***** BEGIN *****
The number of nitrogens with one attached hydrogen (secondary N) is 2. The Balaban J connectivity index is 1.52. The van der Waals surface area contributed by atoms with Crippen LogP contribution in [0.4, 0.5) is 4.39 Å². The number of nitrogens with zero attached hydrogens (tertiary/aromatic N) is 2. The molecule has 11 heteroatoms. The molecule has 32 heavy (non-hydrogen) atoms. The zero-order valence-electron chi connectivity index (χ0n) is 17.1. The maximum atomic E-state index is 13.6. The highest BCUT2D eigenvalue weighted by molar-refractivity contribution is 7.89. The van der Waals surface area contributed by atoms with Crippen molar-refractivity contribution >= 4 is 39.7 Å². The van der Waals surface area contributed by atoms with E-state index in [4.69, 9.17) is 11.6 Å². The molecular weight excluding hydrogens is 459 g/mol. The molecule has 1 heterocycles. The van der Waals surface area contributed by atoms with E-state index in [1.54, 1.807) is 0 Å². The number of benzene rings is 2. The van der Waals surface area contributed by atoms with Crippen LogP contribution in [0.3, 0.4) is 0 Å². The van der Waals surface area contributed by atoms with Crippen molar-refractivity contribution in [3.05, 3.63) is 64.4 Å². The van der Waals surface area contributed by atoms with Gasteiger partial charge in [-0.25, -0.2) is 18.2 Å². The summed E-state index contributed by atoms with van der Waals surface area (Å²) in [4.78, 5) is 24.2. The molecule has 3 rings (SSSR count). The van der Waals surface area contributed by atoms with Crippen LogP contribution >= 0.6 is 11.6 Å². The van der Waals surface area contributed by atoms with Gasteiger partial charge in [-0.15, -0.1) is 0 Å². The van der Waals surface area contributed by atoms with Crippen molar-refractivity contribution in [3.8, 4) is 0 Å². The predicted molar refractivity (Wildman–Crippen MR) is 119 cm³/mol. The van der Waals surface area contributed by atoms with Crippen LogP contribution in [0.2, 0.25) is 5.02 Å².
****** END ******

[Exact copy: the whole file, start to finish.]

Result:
The number of nitrogens with one attached hydrogen (secondary N) is 2. The Balaban J connectivity index is 1.52. The van der Waals surface area contributed by atoms with Crippen LogP contribution in [0.4, 0.5) is 4.39 Å². The number of nitrogens with zero attached hydrogens (tertiary/aromatic N) is 2. The molecule has 11 heteroatoms. The molecule has 32 heavy (non-hydrogen) atoms. The zero-order valence-electron chi connectivity index (χ0n) is 17.1. The maximum atomic E-state index is 13.6. The highest BCUT2D eigenvalue weighted by molar-refractivity contribution is 7.89. The van der Waals surface area contributed by atoms with Crippen molar-refractivity contribution >= 4 is 39.7 Å². The van der Waals surface area contributed by atoms with E-state index in [4.69, 9.17) is 11.6 Å². The molecular weight excluding hydrogens is 459 g/mol. The molecule has 1 heterocycles. The van der Waals surface area contributed by atoms with E-state index in [1.54, 1.807) is 0 Å². The number of benzene rings is 2. The van der Waals surface area contributed by atoms with Crippen LogP contribution in [0.3, 0.4) is 0 Å². The van der Waals surface area contributed by atoms with Crippen molar-refractivity contribution in [3.05, 3.63) is 64.4 Å². The van der Waals surface area contributed by atoms with Gasteiger partial charge in [-0.25, -0.2) is 18.2 Å². The summed E-state index contributed by atoms with van der Waals surface area (Å²) in [4.78, 5) is 24.2. The molecule has 3 rings (SSSR count). The van der Waals surface area contributed by atoms with Crippen LogP contribution >= 0.6 is 11.6 Å². The van der Waals surface area contributed by atoms with Gasteiger partial charge in [-0.15, -0.1) is 0 Å². The van der Waals surface area contributed by atoms with Crippen molar-refractivity contribution in [3.8, 4) is 0 Å². The predicted molar refractivity (Wildman–Crippen MR) is 119 cm³/mol. The van der Waals surface area contributed by atoms with Crippen LogP contribution in [0.2, 0.25) is 5.02 Å².